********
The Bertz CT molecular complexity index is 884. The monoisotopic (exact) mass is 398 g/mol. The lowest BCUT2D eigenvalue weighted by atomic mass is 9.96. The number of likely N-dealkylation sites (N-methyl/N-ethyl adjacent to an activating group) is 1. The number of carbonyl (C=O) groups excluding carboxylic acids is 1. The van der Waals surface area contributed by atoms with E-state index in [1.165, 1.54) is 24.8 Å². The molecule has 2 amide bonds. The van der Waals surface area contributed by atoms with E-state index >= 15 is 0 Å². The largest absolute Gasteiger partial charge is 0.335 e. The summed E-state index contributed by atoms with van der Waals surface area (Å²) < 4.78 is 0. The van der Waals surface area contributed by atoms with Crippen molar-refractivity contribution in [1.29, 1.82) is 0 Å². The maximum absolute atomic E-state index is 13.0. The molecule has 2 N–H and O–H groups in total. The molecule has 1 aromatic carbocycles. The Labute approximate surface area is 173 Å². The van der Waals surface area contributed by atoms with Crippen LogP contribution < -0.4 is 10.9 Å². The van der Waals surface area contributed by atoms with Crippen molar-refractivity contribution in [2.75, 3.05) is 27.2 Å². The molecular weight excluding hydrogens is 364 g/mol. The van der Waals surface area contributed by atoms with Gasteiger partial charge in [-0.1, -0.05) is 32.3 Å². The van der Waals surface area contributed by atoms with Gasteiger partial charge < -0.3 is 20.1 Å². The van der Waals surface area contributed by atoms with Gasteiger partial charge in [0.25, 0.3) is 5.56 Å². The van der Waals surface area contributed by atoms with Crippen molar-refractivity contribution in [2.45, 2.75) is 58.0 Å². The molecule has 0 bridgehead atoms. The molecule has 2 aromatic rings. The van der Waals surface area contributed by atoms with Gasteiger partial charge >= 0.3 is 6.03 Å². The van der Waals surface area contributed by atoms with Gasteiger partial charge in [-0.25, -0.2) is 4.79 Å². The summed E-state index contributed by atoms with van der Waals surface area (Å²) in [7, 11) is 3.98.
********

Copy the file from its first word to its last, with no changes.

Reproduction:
The Bertz CT molecular complexity index is 884. The monoisotopic (exact) mass is 398 g/mol. The lowest BCUT2D eigenvalue weighted by atomic mass is 9.96. The number of likely N-dealkylation sites (N-methyl/N-ethyl adjacent to an activating group) is 1. The number of carbonyl (C=O) groups excluding carboxylic acids is 1. The van der Waals surface area contributed by atoms with E-state index in [1.165, 1.54) is 24.8 Å². The molecule has 2 amide bonds. The van der Waals surface area contributed by atoms with E-state index >= 15 is 0 Å². The largest absolute Gasteiger partial charge is 0.335 e. The summed E-state index contributed by atoms with van der Waals surface area (Å²) < 4.78 is 0. The van der Waals surface area contributed by atoms with Crippen molar-refractivity contribution in [1.29, 1.82) is 0 Å². The maximum absolute atomic E-state index is 13.0. The molecule has 2 N–H and O–H groups in total. The molecule has 1 aromatic carbocycles. The Labute approximate surface area is 173 Å². The van der Waals surface area contributed by atoms with Crippen LogP contribution < -0.4 is 10.9 Å². The van der Waals surface area contributed by atoms with Crippen molar-refractivity contribution in [2.75, 3.05) is 27.2 Å². The molecular weight excluding hydrogens is 364 g/mol. The van der Waals surface area contributed by atoms with Gasteiger partial charge in [-0.1, -0.05) is 32.3 Å². The van der Waals surface area contributed by atoms with Gasteiger partial charge < -0.3 is 20.1 Å². The van der Waals surface area contributed by atoms with Gasteiger partial charge in [0.25, 0.3) is 5.56 Å². The van der Waals surface area contributed by atoms with Crippen molar-refractivity contribution in [2.45, 2.75) is 58.0 Å². The molecule has 0 bridgehead atoms. The molecule has 2 aromatic rings. The van der Waals surface area contributed by atoms with Gasteiger partial charge >= 0.3 is 6.03 Å². The van der Waals surface area contributed by atoms with Gasteiger partial charge in [-0.25, -0.2) is 4.79 Å². The summed E-state index contributed by atoms with van der Waals surface area (Å²) in [7, 11) is 3.98.